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Chapter 4
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  1. Chapter 4 Electrical Connections and Wire Harness Assembly Dr. Mohammad Abuhaiba

  2. 4.1 INTRODUCTION • A descramblerfor satellite TV reception. • 10 PCBs • 51 connecting wires or cables • 31 circuit board jumper wires • total of 164 connections. • Table 4.1: Original Design • Assembly time = 7236s • 68% of total assembly time of 10,613 s • Table 4.2: Redesign • 10 PCBs could be combined into one • eliminate interconnections and jumper wires • Reduce assembly costs by 61% Dr. Mohammad Abuhaiba

  3. 4.1 INTRODUCTION Dr. Mohammad Abuhaiba

  4. 4.1 INTRODUCTION Dr. Mohammad Abuhaiba

  5. 4.2 WIRE OR CABLE HARNESS ASSEMBLY • Figure 4.3: Harness assembly • Figure 4.4: principal operations involved: • wire preparation • harness assembly • installation in product • Harnesses are usually constructed by manually laying out individual wires or cables on a board that has a full-size schematic drawing of harness mounted on its surface to guide the assembly worker. Dr. Mohammad Abuhaiba

  6. 4.2 WIRE OR CABLE HARNESS ASSEMBLY Dr. Mohammad Abuhaiba

  7. 4.2 WIRE OR CABLE HARNESS ASSEMBLY Dr. Mohammad Abuhaiba

  8. 4.2 WIRE OR CABLE HARNESS ASSEMBLY Dr. Mohammad Abuhaiba

  9. 4.2 WIRE OR CABLE HARNESS ASSEMBLY • During construction, ends of wires must be held in position. • If wires are to be terminated in a connector, then connector may previously have been inserted into a receptacle mounted on board in correct position. • Ends of terminated wires are then inserted into back of connector. Dr. Mohammad Abuhaiba

  10. 4.2 WIRE OR CABLE HARNESS ASSEMBLY • Wire ends that are to be connected during installation in product are retained temporarily on board. • Use of a helical spring mounted on board with its axis horizontal & perpendicular to direction of wire. • Once all wires or cables have been laid, they are bundled together using: • tie wraps • Lacing • split conduit tubing • bound with electrical tape. Dr. Mohammad Abuhaiba

  11. 4.2 WIRE OR CABLE HARNESS ASSEMBLY • When complex harnesses are assembled, connector receptacles are wired to a computer that continually tests whether wires have been inserted properly. • Figure 4.5: sequence of operations for low, normal, and high complexities • Degree of automation used in wire harness assembly depends on: • complexity of harness • quantity to be produced Dr. Mohammad Abuhaiba

  12. 4.2 WIRE OR CABLE HARNESS ASSEMBLY Dr. Mohammad Abuhaiba

  13. 4.2 WIRE OR CABLE HARNESS ASSEMBLY Dr. Mohammad Abuhaiba

  14. 4.3 TYPES OF ELECTRICAL CONNECTIONS Dr. Mohammad Abuhaiba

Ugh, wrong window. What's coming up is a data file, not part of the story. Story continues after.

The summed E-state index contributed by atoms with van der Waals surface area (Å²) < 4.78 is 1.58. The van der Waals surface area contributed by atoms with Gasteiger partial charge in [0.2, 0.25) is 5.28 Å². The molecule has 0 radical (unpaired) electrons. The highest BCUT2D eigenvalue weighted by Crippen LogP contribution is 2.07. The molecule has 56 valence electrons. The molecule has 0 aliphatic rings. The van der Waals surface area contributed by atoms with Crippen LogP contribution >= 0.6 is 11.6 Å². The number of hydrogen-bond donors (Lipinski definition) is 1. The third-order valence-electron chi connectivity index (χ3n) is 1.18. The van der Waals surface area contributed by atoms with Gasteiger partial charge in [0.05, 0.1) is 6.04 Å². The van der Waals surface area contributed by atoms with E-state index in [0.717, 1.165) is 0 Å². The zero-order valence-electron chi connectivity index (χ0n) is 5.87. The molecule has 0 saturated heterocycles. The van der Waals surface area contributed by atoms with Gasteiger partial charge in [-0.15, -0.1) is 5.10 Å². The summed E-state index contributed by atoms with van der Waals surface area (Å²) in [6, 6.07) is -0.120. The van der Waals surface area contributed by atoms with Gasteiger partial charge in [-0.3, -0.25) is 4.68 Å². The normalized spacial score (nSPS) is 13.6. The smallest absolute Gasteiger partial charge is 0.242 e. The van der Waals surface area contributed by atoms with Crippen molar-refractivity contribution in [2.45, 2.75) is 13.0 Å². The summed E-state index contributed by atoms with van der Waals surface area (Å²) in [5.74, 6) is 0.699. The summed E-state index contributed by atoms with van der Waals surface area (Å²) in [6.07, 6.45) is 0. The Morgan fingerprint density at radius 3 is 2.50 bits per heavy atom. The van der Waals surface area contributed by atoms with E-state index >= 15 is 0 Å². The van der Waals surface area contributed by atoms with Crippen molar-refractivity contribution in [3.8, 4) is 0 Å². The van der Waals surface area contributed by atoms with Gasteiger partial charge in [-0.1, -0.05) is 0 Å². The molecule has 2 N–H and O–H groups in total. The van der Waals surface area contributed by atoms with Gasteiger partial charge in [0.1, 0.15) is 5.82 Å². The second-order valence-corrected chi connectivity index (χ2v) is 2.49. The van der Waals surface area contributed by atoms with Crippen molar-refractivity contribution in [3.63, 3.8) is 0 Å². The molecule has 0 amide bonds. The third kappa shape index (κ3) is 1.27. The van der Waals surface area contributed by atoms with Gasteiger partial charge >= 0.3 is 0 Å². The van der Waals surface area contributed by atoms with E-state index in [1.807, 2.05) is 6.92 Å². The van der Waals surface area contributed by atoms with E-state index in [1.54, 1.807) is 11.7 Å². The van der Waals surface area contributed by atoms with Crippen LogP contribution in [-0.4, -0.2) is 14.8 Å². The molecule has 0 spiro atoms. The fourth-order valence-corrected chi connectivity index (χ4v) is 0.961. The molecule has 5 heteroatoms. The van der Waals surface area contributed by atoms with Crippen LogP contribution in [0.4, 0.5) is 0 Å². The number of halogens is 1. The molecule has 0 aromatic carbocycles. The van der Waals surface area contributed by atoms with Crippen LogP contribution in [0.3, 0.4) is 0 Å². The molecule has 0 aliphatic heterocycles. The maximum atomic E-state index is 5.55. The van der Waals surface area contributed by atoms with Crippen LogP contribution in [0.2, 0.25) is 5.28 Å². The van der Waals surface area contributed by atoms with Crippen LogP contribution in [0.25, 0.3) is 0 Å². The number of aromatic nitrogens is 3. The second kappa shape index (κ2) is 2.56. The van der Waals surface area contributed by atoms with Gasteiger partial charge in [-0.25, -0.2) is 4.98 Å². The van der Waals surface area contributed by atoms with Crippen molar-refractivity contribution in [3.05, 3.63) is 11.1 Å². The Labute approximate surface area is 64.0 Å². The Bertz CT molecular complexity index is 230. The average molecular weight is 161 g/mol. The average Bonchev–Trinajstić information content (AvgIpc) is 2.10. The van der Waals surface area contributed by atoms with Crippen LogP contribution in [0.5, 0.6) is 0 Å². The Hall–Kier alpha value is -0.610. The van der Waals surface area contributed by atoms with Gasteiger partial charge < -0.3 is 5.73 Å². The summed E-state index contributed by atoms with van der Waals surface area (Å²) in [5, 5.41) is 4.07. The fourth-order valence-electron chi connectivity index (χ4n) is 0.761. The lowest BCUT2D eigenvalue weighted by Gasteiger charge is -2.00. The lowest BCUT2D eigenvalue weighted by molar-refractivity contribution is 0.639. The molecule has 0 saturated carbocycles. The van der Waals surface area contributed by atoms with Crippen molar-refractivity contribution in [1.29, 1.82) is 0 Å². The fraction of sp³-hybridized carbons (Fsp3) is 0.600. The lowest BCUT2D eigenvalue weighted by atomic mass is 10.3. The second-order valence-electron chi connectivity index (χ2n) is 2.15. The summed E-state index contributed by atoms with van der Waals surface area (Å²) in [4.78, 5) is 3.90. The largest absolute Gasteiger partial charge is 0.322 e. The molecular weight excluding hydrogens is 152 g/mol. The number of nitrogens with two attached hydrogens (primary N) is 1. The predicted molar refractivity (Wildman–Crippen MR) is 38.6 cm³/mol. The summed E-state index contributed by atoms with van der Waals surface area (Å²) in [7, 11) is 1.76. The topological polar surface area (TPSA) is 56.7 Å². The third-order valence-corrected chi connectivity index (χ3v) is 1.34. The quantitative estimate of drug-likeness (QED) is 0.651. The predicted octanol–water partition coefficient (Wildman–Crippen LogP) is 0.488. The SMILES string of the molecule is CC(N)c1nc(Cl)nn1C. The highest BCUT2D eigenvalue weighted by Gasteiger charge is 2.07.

15. 4.3 TYPES OF ELECTRICAL CONNECTIONS - Low-Pressure Connections • can be separated without aid of a tool • frequent disconnection and reconnection • tend to minimize errors during servicing because wires remain in correct sequence when disconnected. Dr. Mohammad Abuhaiba

  16. 4.3 TYPES OF ELECTRICAL CONNECTIONS - Low-Pressure Connections • General expectations from low-pressure connections: • Sufficient contact force for good conduction • Good cleaning action during assembly • Low resistance to mating of parts • Low wear on parts • Long life • Ease in connecting and disconnecting Dr. Mohammad Abuhaiba

  17. 4.3 TYPES OF ELECTRICAL CONNECTIONS - Low-Pressure Connections Points to consider when choosing a connector: • types of conductors to be terminated • assemblies to be connected • No. of contacts required • final product function • cost Dr. Mohammad Abuhaiba

  18. 4.3 TYPES OF ELECTRICAL CONNECTIONS - Low-Pressure Connections Dr. Mohammad Abuhaiba

  19. 4.3 TYPES OF ELECTRICAL CONNECTIONS - 4.3.3 High-Pressure Connections • Most commonly used methods: • wire-wrap • Crimp • screw connections • ultrasonic welding • riveting Dr. Mohammad Abuhaiba

  20. 4.3 TYPES OF ELECTRICAL CONNECTIONS - High-Pressure Connections Dr. Mohammad Abuhaiba

  21. 4.3 TYPES OF ELECTRICAL CONNECTIONS - High-Pressure Connections Dr. Mohammad Abuhaiba

  22. 4.4 TYPES OF WIRES AND CABLES • Wire conductors are selected for their: • current-carrying capacity • mechanical strength • type of insulation • Cost • Cables consist of two or more conductors within a common covering and are terminated by one or more connectors. • Electrical conductors include: • single solid or stranded wire • twisted pair and trio • multi-conductor cables • coaxial cable • ribbon cable • flexible flat cable Dr. Mohammad Abuhaiba

  23. 4.4 TYPES OF WIRES AND CABLES • Solid and stranded wire is designated by: • American Wire Gauge (AWG) number, • diameter of the wire in mils (thousandths of an inch), or • X-section in circular mils (square of diam expressed in mils). • A twisted pair consists of two stranded conductor insulated wires twisted together. • A twisted trio is the same as a twisted pair except that it consists of three conductors. Dr. Mohammad Abuhaiba

  24. 4.4 TYPES OF WIRES AND CABLES • Multi-conductor cable consists of two or more color-coded rubber- or PVC insulated conductors. • Coaxial cable consists of an insulated length of conductor enclosed in a conductive envelope of braided wire shield and an outer insulating jacket isolating the shield from ground. • Ribbon cable consists of numerous conductors of same gauge held side by side in flexible strips of insulation. • During termination, the U-contact displaces the insulation and each conductor is then forced and wedged within a U-contact. Dr. Mohammad Abuhaiba

  25. 4.5 PREPARATION AND ASSEMBLY TIMES - Preparation Manual operation: (Figure 4.11) • Insert wire to correct length into proper station of a stripping tool. • close tool to severe the insulation, which is removed by the tool. • Average experimental time = 7.0s Machine stripping: • Grasp wire and insert end into a stripping machine. • This triggers machine to strip off insulation to correct length. • Average Stripping time = 3s Dr. Mohammad Abuhaiba

  26. 4.5 PREPARATION AND ASSEMBLY TIMES - Preparation Dr. Mohammad Abuhaiba

  27. 4.5 PREPARATION AND ASSEMBLY TIMES - Preparation • Soldering iron Tinning time = 9 s • Solder pot tinning time = 7.2s Dr. Mohammad Abuhaiba

  28. 4.5 PREPARATION AND ASSEMBLY TIMES - Preparation • Figure 4.13: times for crimping one terminal to bare end of a wire. • Manual crimping: • insert terminal into a color-coded notch of a crimping tool • place bare end of wire into barrel of terminal. • close tool to compress barrel so that it clamps tightly onto the wire. • Experimental time = 13.9s Dr. Mohammad Abuhaiba

  29. 4.5 PREPARATION AND ASSEMBLY TIMES - Preparation Dr. Mohammad Abuhaiba